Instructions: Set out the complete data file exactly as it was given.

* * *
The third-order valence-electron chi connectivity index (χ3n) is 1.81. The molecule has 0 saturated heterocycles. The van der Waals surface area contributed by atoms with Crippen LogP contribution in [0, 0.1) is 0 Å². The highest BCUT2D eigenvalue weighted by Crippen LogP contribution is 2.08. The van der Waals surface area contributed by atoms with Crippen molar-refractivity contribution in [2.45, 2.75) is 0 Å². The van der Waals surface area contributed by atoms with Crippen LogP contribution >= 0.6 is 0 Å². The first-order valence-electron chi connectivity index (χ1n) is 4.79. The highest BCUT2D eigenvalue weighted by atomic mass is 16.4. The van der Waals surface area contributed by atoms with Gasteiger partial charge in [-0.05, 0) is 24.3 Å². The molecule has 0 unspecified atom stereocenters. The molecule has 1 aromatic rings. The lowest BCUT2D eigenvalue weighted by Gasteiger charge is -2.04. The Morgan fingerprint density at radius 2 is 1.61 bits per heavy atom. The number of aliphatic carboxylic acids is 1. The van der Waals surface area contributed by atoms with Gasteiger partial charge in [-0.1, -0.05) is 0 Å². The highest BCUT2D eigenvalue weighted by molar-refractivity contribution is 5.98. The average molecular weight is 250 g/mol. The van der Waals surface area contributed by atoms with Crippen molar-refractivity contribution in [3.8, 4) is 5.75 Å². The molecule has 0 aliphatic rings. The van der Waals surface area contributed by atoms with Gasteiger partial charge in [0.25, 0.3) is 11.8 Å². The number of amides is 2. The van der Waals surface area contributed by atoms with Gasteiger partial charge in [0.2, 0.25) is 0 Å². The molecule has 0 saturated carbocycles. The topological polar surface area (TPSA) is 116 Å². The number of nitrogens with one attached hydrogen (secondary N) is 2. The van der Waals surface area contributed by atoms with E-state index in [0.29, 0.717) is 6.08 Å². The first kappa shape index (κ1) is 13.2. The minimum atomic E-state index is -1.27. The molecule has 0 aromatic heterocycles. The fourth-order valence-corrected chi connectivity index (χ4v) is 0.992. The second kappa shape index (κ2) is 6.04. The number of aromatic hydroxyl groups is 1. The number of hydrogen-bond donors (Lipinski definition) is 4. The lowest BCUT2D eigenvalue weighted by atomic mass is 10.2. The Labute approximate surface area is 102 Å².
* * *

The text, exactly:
The third-order valence-electron chi connectivity index (χ3n) is 1.81. The molecule has 0 saturated heterocycles. The van der Waals surface area contributed by atoms with Crippen LogP contribution in [0, 0.1) is 0 Å². The highest BCUT2D eigenvalue weighted by Crippen LogP contribution is 2.08. The van der Waals surface area contributed by atoms with Crippen molar-refractivity contribution in [2.45, 2.75) is 0 Å². The van der Waals surface area contributed by atoms with Crippen LogP contribution >= 0.6 is 0 Å². The first-order valence-electron chi connectivity index (χ1n) is 4.79. The highest BCUT2D eigenvalue weighted by atomic mass is 16.4. The van der Waals surface area contributed by atoms with Gasteiger partial charge in [-0.05, 0) is 24.3 Å². The molecule has 0 unspecified atom stereocenters. The molecule has 1 aromatic rings. The lowest BCUT2D eigenvalue weighted by Gasteiger charge is -2.04. The Morgan fingerprint density at radius 2 is 1.61 bits per heavy atom. The number of aliphatic carboxylic acids is 1. The van der Waals surface area contributed by atoms with Gasteiger partial charge in [-0.1, -0.05) is 0 Å². The highest BCUT2D eigenvalue weighted by molar-refractivity contribution is 5.98. The average molecular weight is 250 g/mol. The van der Waals surface area contributed by atoms with Crippen molar-refractivity contribution in [3.8, 4) is 5.75 Å². The molecule has 0 aliphatic rings. The van der Waals surface area contributed by atoms with Gasteiger partial charge in [0.25, 0.3) is 11.8 Å². The number of amides is 2. The van der Waals surface area contributed by atoms with Gasteiger partial charge in [0.2, 0.25) is 0 Å². The molecule has 0 saturated carbocycles. The topological polar surface area (TPSA) is 116 Å². The number of nitrogens with one attached hydrogen (secondary N) is 2. The van der Waals surface area contributed by atoms with E-state index in [0.29, 0.717) is 6.08 Å². The first kappa shape index (κ1) is 13.2. The minimum atomic E-state index is -1.27. The molecule has 0 aromatic heterocycles. The fourth-order valence-corrected chi connectivity index (χ4v) is 0.992. The second kappa shape index (κ2) is 6.04. The number of aromatic hydroxyl groups is 1. The number of hydrogen-bond donors (Lipinski definition) is 4. The lowest BCUT2D eigenvalue weighted by atomic mass is 10.2. The Labute approximate surface area is 102 Å².